All three patients became ill after undergoing liposuction procedures at the facility, according to the paper. The 59-year-old woman who died, whose identity was not released due to medical privacy laws, underwent liposuction surgery at the facility in the beginning of September, then returned to the surgery center the next day and complained of extensive bleeding, The Sun reported. She was sent home, then family members later called an ambulance after her condition worsened. After being taken to two different hospitals for treatment, she died after medical staff members were unable to stop the post-surgical infection that was coursing through her body, The Sun reported.

A surgical team is in the midst of a medical procedure in this stock photo. Image credit: © iStockphoto.com/uchar

“In an order closing the center, state health officials said inspectors at the facility Tuesday observed ‘probable deviations from standard infection control practices,’” the paper reported. Proper sterilization of all instruments, dressings and every other item used on a patient before, during and after surgeries is critical to preventing such infections in the first place and those procedures are mandatory.

Now Maryland state health department officials are looking at whether they should increase oversight of cosmetic surgery centers, The Sun reported. “While doctors and nurses working in the centers must be board-certified, the centers themselves are not required to be licensed,” the paper said.

The three patients contracted infections of a bacteria known as group A staphylococcus, according to the story. Symptoms of post-surgical problems for patients can include fever, redness at a wound site, abrupt onset of pain, and swelling, dizziness, weakness and confusion, Maryland health officials told The Sun.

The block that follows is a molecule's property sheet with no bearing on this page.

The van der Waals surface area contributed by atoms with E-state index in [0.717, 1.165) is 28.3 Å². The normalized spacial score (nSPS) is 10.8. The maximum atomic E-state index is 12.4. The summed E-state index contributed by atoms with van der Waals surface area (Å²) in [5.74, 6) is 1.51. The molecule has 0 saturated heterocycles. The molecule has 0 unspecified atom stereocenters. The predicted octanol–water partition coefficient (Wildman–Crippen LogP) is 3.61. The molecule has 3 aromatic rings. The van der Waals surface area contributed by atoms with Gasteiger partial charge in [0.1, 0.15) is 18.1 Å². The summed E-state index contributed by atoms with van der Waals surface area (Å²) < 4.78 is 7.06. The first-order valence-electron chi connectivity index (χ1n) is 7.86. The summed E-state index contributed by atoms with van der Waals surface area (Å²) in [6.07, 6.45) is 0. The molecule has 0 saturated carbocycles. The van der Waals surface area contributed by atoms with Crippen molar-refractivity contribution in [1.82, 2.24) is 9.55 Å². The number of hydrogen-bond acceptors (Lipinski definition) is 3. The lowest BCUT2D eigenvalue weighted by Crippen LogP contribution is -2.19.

The surgery center has other locations in Maryland, Pennsylvania and Delaware, and offers many types of cosmetic surgeries, including liposuction, face lifts, Botox and more, according to The Sun.

For the victims and their families, these tragic cases illustrate the importance of knowing the credentials and qualifications of surgeons, medical staff and the facilities in which they work before undergoing invasive and potentially dangerous medical procedures.

That means ensuring that any surgery center you or a loved one might use is fully certified, regulated and licensed so that it follows all accepted medical practices related to treatment, infections, post-operative care and the rest.

There can be no shortcuts in such cases, because the ongoing health of you and your loved ones is at stake. You must ask probing questions of health care workers and facilities to ensure that they will have your best interests at heart as you are given care, from start to finish.

Yet if all of that still fails and you or a loved one are seriously injured due to an errant medical procedure in a surgery center, cosmetic surgery office, hospital, clinic, doctor’s office or any other medical facility, you should get the best legal advice you can find to learn your legal options so you can recover damages for your injuries and suffering.

We here at MyPhillyLawyer stand ready to assist you with your legal case if you or a loved one is ever seriously injured in a medical malpractice or related case anywhere in the United States. We represent the families of victims who die in such tragedies as well, to ensure that their families receive every penny of damages that they are eligible to receive.

Call MyPhillyLawyer at 215-227-2727 or toll-free at 1-866-920-0352 anytime and our experienced, compassionate, aggressive team of attorneys and support staff will be there for you and your family every step of the way as we manage your case through the legal system.

When Winning Matters Most, Call MyPhillyLawyer.

Bookmark and Share

Legal Update: What You Need to Know About Medical Mistakes and How They Can Hurt You

Sometimes the serious injuries that medical patients undergo happen after they’re admitted to the hospital.

Medical mistakes, the kind that happen when a doctor accidentally treats the wrong patient in a busy emergency room or leaves a surgical instrument inside a patient’s body during surgery, occur all too frequently in the United States.